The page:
New research on Lapis Lazuli
Research on Lapis Lazuli from the Max Planck Institute
Lapis Lazuli traces found in the tartar of a nun’s dental remains reveal information about her life in the Middle Ages
Researchers from the Max Planck Institute for the Science of Human History have analyzed the tartar of a well-preserved skeleton in Jena, Germany. Actually, the American anthropologist and group leader at the Max Planck Institute, Christina Warinner, was investigating the periodontosis infestation of the time.
But instead, the researchers made a different, very interesting find: they discovered Lasurite, a component mineral in Lapis Lazuli, in the tartar of the remains of a woman. She was a nun who lived about 1000 to 1200 AD and was buried in the cemetery of the Dalheim monastery (near Paderborn/North Rhine-Westphalia in Germany).
This is interesting in that Lapis Lazuli was extremely precious at that time – as valuable, or perhaps even more valuable than gold at the time. Furthermore, a single source for this mineral was known: a mine in Afghanistan!
All the more reason the discovery was so puzzling. To find Lapis Lazuli in the tartar of a nun’s teeth, so far from the origin of the mineral, in central Germany, implies she had somehow been in close contact with it.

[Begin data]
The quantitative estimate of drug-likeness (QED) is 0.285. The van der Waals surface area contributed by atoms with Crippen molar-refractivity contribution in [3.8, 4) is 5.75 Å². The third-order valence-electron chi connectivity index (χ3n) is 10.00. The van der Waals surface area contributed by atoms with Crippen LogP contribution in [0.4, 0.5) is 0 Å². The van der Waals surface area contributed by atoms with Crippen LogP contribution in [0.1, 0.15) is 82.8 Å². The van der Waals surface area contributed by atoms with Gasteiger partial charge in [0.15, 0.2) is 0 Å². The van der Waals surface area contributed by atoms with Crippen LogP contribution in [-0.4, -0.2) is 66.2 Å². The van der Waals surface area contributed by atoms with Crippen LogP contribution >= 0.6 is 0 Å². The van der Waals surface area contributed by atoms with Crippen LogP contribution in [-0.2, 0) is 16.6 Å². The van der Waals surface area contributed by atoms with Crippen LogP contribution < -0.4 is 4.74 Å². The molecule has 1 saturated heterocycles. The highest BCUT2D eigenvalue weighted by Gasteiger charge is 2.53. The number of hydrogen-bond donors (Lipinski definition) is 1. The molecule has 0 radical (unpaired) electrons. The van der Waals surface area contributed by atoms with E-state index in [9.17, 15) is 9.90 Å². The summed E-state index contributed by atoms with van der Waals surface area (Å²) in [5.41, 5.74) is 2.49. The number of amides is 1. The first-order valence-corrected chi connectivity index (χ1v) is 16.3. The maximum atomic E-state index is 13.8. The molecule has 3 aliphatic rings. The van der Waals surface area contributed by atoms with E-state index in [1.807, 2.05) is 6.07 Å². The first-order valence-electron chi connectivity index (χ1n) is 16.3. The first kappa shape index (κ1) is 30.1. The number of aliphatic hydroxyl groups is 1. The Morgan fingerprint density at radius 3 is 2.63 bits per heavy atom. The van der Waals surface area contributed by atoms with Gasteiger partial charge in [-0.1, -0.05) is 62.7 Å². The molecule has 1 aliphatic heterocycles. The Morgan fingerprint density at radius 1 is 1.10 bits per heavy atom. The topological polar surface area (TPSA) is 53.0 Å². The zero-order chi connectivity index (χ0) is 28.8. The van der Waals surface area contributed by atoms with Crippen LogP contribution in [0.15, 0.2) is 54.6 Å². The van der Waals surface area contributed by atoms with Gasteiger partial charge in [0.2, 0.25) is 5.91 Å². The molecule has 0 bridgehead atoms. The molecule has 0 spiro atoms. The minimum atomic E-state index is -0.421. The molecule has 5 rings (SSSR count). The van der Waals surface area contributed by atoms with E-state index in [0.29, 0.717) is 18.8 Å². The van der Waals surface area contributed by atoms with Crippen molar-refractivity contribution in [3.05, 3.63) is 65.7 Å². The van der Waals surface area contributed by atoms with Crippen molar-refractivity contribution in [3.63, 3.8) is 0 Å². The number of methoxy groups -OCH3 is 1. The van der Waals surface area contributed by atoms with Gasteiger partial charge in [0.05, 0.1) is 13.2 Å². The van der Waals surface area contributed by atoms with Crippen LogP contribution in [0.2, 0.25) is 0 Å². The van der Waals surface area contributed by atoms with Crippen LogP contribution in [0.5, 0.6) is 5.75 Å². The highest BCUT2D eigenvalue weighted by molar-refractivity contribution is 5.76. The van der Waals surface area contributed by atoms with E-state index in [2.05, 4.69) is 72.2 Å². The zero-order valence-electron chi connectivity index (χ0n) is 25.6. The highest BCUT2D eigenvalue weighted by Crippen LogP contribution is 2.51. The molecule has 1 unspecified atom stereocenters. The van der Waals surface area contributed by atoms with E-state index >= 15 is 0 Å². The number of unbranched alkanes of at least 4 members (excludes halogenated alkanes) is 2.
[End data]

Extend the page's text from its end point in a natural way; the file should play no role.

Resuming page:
The most reasonable theory, according to these researchers, is that the nun used the mineral in her work. They suspect that she was an artist who illustrated precious books such as Bibles. The Lapis Lazuli residues could have come about by regular licking of the paintbrush tip, to allow a more precise application of the color.
Other theories are that the nun may have taken the stone as medicine or worked with it for some other purpose. However, researchers doubt such scenarios, since Lapis Lazuli was much too valuable at that time to be used ‘regularly’. Besides, the residues were found only in the woman’s tartar and nowhere else in her remains.
Women in the Middle Ages – secret works?
Women did not have many rights in the Middle Ages. As a rule, they gave birth and raised children. The illustration of precious works and the use of valuable materials such as Lapis Lazuli was only really an option for men of high social or religious ranking – at least, according to our general knowledge, and based on many Historians’ research.
But the nun from the German monastery could shed light on this assumption. Some researchers and Historians have been hypothesizing for some time that women were, indeed, involved in book production, especially in Germany, but did not sign their works out of humility. With this new find, however, concrete evidence could be collected.